Traders and textile shops voice frustrations over MCO

GEORGE TOWN: A gloomy state of affairs has engulfed Little India, with outlets from jewellery stores to textiles in a quandary over whether they will be allowed operate during the movement control order (MCO).The confusing state of affairs is a result of an appendix of frequently asked questions (FAQs) on Tuesday (Jan 12) by the Ministry of International Trade and Industry, which says businesses involved in retail, distribution and wholesaling were among commercial services allowed to operate.

"I am waiting for a directive from my association in Kuala Lumpur before the next course of action although I closed my shop during the last MCO," said a jewellery outlet owner, Krishnan Manickam in Market Street.

"There isn't a clear directive if we have to remain closed although we are classified under the non-essential businesses."

However, textile store owner, P. Ramalingam said he will be closing his shop in Market Street for the next two weeks."It has come to a question of survival for us, as we have undergone several phases of closing and opening the business over the last 10 months.

"The present MCO comes during the worse time as there hasn't been any business since Deepavali and now with no Thaipusam celebration, business is severely affected."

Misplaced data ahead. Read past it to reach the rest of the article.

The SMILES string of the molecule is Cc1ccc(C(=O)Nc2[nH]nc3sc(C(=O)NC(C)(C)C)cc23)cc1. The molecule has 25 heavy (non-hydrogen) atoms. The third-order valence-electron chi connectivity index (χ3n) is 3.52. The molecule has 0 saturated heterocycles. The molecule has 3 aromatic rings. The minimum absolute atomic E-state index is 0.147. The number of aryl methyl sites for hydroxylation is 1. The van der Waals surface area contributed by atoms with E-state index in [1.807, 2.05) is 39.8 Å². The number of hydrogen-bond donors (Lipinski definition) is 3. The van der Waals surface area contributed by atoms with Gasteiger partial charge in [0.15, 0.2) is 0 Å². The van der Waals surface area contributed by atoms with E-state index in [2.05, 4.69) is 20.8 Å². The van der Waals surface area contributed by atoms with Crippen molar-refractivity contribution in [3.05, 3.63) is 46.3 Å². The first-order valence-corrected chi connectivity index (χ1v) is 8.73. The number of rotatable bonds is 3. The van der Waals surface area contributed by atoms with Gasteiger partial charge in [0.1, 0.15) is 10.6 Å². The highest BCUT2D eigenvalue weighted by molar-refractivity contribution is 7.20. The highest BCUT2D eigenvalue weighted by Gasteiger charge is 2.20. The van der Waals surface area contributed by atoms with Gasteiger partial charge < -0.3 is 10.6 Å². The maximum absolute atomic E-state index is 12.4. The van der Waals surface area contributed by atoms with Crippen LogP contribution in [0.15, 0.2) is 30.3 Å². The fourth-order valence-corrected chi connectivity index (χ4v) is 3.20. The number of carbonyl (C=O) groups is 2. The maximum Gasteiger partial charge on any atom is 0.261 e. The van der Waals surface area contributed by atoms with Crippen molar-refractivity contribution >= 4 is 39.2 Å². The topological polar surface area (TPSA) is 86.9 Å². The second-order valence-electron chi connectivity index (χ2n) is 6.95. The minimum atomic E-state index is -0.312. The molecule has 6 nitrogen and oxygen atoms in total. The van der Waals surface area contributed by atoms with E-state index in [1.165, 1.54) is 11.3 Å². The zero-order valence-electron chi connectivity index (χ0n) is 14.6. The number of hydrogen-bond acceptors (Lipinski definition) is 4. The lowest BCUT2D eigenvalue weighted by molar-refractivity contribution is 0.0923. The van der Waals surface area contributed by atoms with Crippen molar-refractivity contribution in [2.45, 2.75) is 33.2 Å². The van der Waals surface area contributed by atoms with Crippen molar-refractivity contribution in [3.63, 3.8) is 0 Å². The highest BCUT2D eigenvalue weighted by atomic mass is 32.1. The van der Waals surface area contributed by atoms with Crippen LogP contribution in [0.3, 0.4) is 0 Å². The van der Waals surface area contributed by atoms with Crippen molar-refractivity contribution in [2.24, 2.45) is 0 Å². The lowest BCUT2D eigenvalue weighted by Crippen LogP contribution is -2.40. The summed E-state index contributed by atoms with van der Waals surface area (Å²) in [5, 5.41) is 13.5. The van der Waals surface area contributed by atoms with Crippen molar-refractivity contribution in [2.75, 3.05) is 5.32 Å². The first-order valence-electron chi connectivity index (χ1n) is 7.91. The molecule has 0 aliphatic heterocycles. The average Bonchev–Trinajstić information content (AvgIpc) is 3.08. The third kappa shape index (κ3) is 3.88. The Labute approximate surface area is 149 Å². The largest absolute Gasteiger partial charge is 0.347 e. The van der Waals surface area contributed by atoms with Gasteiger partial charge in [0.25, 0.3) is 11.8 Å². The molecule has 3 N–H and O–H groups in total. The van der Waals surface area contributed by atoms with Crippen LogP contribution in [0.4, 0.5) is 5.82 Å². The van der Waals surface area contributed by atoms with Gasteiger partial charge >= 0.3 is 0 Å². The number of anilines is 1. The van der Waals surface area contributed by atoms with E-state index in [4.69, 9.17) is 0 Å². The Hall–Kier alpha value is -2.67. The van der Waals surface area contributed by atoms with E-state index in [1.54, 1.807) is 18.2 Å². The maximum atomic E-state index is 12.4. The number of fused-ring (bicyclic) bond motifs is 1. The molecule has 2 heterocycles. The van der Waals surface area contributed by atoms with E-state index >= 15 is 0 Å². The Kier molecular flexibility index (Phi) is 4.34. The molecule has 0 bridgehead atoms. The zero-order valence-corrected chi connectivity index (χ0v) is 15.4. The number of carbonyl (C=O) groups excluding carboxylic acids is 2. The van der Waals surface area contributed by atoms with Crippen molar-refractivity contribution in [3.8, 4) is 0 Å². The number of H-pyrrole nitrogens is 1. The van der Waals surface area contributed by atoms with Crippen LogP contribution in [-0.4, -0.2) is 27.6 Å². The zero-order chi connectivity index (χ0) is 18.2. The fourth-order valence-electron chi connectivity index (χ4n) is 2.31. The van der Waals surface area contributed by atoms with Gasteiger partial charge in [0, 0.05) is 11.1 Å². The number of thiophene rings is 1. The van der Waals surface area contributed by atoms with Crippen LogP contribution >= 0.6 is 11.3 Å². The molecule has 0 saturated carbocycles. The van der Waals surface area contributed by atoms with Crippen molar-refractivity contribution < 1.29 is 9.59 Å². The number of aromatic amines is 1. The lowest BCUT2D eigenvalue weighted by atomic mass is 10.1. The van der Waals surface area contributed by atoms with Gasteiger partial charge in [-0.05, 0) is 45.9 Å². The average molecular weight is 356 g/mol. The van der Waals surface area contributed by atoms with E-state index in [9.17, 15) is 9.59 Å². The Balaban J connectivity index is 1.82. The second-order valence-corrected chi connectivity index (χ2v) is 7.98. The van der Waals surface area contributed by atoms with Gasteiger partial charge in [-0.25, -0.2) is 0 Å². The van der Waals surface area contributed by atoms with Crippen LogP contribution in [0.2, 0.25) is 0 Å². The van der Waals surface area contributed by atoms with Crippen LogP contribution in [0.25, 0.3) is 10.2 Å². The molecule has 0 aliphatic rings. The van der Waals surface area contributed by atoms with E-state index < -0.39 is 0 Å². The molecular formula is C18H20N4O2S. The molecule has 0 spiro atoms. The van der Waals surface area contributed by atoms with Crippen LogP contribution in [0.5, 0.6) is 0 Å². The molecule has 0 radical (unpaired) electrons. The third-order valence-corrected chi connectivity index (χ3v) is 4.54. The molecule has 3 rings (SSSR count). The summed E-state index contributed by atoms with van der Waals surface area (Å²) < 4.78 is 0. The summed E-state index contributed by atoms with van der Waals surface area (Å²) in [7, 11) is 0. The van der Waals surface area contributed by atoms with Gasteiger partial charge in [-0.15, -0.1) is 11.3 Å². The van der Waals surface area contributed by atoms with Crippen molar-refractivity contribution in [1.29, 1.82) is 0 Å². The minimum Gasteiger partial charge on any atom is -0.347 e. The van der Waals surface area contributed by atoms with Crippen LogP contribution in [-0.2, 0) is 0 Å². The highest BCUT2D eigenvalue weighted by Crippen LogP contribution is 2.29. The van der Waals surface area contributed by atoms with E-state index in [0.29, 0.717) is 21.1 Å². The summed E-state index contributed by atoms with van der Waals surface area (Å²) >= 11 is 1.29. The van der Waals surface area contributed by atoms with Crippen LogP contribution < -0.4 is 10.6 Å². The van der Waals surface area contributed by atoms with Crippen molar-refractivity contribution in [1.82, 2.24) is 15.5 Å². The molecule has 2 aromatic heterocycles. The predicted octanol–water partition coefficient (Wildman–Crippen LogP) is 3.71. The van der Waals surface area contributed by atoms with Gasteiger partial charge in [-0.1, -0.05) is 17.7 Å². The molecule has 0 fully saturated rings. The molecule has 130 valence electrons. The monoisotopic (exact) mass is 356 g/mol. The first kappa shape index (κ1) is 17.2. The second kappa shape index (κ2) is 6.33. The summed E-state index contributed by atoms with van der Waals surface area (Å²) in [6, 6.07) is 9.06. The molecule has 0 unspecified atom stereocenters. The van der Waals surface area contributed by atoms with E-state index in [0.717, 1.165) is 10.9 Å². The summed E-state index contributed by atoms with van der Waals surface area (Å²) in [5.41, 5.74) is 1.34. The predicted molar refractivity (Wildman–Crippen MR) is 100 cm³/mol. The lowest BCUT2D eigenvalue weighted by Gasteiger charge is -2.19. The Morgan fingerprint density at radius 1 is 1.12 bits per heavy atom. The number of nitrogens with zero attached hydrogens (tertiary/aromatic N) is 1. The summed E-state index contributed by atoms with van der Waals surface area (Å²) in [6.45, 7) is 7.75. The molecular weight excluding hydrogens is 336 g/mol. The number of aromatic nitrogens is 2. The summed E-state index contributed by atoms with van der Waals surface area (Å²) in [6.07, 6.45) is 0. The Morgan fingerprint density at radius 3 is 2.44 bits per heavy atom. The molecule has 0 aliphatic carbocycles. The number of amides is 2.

Restaurants and eateries have already closed their dining areas, and with only takeaways allowed, owners are lamenting that it is going to be another blow to their business revival.

Restaurant owners are facing serious issues with what to do with the number of workers, especially waiters who will not be needed during the MCO.

"It is a double whammy for us, as we will be only doing 20% of our normal business during MCO and all the 300 workers from our 13 outlets throughout the country will have to be paid," said restaurant owner V. Harikrishnan."We can't let these workers go as we will need them once the MCO is over, but until then we will have to sustain the business and what if the MCO runs for several months," asked Harikrishnan.

"There must be a consistent approach to the pandemic as businesses can't handle this 'roller coaster' ride every time when the government comes out with a new directive."

Another restaurant owner, Datuk N. Ramanathan said business which was just picking up and his three restaurants in Little India will be badly hit with the implementation of the MCO.

"What am I going to do with my 40 workers who will be redundant as we need only a few to handle takeaway business.

"It is a question mark if we could sustain if the MCO is extended for a month after the two weeks period," added Ramanathan.

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Traders , textile shops , frustrations , MCO , Penang


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